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Do small businesses need DSS?

by Dan Power
Editor, DSSResources.com

Today decision-making is more difficult for all managers including those in small businesses. On the positive side, there is a greater emphasis on fact-based decision-making in all businesses. This complex decision-making environment creates a need for computerized decision support. Many small organizations have decision support as part of the accounting system or as a standalone computer application. With the recession apparently ending, and a new cycle of technology spending starting, managers of small independent businesses need to consider the possibilities of new systems for customer relationship management, preparing bids, business intelligence and performance monitoring. What are the rules for building successful decision support applications?

The most common decision support applications for small organizations are report and query applications, forecasting tools, analytical computer models and frequent buyer applications. Small scale applications built using tools like MS Excel and MS Access are feasible and hosted applications like those at Salesforce.com are possibilities. Also, in some lines of business you can find packaged applications with some decision support capabilities.

The big problem is that it is easy to overstate the need and the possibilities of computer decision support. My experience with small businesses has focused on cost estimating applications for manufacturing companies, bid generators for catering companies, small database applications, and residential construction cost estimators. Customer relationship management and improved data-driven forecasting also seem like promising applications for many small businesses.

A decision support system is a computer application that analyzes business data and summarizes it so that users can make better business decisions. A DSS is an “informational application” for supporting decision making rather than an “operational application” that collects data from business transactions. DSS is an all inclusive term for more specialized systems like business intelligence, data warehouses, OLAP, desktop data bases with query tools, spreadsheet financial models, visual simulation models, optimization models built using a management science package, knowledge management tools for indexing and searching text data bases, web information systems that support management decision-making and groupware.

At some point an idea for a decision support system becomes concrete enough and the anticipated costs, benefits and risks are significant enough that a potential project sponsor says "let's conduct a feasibility study". What should the owner of a small business do? An idea for a decision support system is an abstraction and an imperfectly formed concept that must become concrete for it to be systematically analyzed. Sometimes an analysis focuses on "go-no go" at other times a feasibility analysis compares concept A to concept B and sometimes to "no change" in current practices. The feasibility study should determine the pros and cons, costs and benefits of a proposed system. Also, the feasibility study should examine the technical, competitive and economic prospects related to developing a DSS. This study should occur prior to actually committing resources to developing a proposed DSS.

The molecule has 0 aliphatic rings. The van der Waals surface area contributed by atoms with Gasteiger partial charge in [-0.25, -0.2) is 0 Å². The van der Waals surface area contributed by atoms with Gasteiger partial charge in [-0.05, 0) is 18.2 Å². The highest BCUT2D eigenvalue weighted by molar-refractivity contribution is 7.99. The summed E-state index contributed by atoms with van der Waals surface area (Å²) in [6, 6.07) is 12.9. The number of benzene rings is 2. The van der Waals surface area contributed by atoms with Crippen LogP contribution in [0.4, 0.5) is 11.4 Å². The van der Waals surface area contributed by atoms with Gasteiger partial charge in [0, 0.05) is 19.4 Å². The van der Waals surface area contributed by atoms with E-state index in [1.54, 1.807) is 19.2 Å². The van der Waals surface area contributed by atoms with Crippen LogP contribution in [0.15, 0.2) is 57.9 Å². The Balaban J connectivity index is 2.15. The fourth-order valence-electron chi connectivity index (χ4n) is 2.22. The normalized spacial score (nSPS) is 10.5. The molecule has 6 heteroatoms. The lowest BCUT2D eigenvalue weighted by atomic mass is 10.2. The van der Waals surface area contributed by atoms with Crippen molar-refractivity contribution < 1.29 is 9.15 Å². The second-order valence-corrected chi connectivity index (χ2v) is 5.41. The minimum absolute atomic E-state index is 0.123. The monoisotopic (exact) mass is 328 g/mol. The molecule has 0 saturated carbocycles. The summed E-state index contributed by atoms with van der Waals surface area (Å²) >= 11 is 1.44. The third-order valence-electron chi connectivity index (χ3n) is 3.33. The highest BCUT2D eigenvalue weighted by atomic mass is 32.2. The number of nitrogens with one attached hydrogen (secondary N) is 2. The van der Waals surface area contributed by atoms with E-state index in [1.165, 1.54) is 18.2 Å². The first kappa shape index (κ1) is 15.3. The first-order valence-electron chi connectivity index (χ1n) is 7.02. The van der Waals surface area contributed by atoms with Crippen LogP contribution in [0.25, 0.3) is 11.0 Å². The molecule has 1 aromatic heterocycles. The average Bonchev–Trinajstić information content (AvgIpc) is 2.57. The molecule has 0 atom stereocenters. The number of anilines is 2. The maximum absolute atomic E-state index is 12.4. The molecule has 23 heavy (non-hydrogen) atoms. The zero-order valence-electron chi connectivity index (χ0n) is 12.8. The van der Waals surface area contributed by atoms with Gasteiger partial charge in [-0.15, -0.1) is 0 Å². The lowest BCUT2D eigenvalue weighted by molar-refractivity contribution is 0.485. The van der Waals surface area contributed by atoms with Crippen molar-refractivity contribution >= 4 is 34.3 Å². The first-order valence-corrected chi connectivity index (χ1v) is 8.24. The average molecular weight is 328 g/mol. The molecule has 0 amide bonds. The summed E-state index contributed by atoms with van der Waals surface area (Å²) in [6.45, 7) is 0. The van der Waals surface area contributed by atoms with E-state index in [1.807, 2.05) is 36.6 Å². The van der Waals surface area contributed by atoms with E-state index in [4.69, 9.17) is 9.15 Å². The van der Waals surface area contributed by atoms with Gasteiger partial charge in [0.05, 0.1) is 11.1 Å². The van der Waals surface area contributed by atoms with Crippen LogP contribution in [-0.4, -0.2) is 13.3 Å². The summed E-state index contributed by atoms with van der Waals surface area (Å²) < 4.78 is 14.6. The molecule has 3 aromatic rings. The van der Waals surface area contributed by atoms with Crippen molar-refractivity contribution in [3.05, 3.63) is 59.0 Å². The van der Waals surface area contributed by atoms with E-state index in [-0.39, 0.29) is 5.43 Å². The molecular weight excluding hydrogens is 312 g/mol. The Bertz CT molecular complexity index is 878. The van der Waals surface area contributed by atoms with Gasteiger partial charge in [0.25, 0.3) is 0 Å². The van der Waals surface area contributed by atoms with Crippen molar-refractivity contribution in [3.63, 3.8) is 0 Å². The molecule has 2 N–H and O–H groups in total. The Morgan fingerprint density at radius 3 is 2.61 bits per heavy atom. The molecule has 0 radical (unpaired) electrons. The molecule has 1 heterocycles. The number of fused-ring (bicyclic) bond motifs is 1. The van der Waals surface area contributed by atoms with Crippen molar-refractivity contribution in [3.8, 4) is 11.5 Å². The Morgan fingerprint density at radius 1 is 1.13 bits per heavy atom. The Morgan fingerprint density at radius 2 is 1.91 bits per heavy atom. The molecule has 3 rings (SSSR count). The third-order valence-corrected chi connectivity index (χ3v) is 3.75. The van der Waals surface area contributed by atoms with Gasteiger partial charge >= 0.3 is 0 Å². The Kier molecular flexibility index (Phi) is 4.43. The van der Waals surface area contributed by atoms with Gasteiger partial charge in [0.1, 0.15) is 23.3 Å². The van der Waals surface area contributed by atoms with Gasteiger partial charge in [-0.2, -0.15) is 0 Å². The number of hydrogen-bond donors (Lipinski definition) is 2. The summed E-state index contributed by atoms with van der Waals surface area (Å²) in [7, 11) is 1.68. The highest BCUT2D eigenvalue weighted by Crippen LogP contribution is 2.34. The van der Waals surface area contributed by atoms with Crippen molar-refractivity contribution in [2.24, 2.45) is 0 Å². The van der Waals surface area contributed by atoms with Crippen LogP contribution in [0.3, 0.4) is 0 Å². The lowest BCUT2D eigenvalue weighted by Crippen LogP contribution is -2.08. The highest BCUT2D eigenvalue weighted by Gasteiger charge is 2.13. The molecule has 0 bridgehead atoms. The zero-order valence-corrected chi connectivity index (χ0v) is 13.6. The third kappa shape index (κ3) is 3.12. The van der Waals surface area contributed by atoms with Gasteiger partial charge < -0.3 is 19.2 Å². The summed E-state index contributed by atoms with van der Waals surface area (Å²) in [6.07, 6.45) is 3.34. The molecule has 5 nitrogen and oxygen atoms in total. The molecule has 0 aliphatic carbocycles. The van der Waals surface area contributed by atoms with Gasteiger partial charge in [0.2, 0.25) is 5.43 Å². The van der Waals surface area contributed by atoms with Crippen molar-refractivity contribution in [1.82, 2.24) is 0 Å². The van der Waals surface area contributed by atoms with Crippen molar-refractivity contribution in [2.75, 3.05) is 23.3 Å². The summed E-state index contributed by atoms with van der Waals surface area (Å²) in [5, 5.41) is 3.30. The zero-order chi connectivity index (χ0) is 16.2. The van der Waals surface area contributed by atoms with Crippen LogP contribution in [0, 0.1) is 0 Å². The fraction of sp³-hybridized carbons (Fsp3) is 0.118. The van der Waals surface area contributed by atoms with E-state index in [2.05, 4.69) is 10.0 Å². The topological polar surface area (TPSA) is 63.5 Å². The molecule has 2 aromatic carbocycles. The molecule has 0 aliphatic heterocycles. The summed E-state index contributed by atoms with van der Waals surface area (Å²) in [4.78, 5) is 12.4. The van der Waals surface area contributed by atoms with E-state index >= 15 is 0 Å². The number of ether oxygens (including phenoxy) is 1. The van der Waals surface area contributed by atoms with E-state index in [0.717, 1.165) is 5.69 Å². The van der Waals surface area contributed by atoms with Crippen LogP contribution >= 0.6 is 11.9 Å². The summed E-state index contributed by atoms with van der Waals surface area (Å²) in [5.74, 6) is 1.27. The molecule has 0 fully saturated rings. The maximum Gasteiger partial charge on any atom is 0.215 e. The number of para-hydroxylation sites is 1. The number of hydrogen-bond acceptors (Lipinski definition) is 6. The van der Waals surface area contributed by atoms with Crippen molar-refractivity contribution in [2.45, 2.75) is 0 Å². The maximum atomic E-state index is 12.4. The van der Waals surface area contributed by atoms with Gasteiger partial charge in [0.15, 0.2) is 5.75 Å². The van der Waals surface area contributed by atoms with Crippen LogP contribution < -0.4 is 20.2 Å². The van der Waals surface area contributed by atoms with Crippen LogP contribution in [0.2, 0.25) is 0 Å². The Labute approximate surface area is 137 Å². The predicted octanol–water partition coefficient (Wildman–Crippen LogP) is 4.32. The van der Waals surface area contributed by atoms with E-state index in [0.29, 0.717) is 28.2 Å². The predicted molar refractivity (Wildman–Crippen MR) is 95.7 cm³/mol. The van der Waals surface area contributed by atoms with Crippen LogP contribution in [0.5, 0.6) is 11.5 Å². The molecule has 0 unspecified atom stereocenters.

An extensive feasibility study examines issues like proposed DSS scope, the targeted users and their needs, anticipated DSS impacts, benefits, risks and mitigating factors. Shorter, less comprehensive studies are prepared for small scope DSS projects.

What are the rules for building successful decision support applications for any business?

Rule 1: Keep initial decision support applications simple and avoid grand solutions. The builders must have experience with the decision and the existing decision process prior to designing computerized support.

Rule 2: Tackle significant problems. A solution that provides some improvement is often enough to justify the cost.

Rule 3: Novel, innovative systems should be initiated by the managers who would use them. As technology and circumstances change, we can expect that managers will have ideas for "new" DSS. The advent of handheld computers and wireless technologies are examples of technologies that managers may choose to adopt for decision support.

Rule 4: Decision Support System projects must meet a need and provide benefits that justify the ongoing cost of operating, maintaining and upgrading the system as well as the cost of building them.

Rule 5: DSS should be built by a team that include potential users and technical specialists.

Rule 6: Prepare for technology shortfalls, technology applications can be frustrating so keep expectations modest.

Rule 8: Tell everyone as much as you can about the costs of creating and using the proposed DSS

Rule 9: Once the application is built, invest in training and market and promote it.

We should consider building a computerized decision support system when:

1) Good information is likely to improve the quality of decisions; and

2) Potential DSS users recognize a need for and want to use computerized support.

For more information about DSS visit http://DSSResources.com or check my recent book Decision Support Basics, http://businessexpertpress.com.

Last update: 2010-01-10 04:15
Author: Daniel Power

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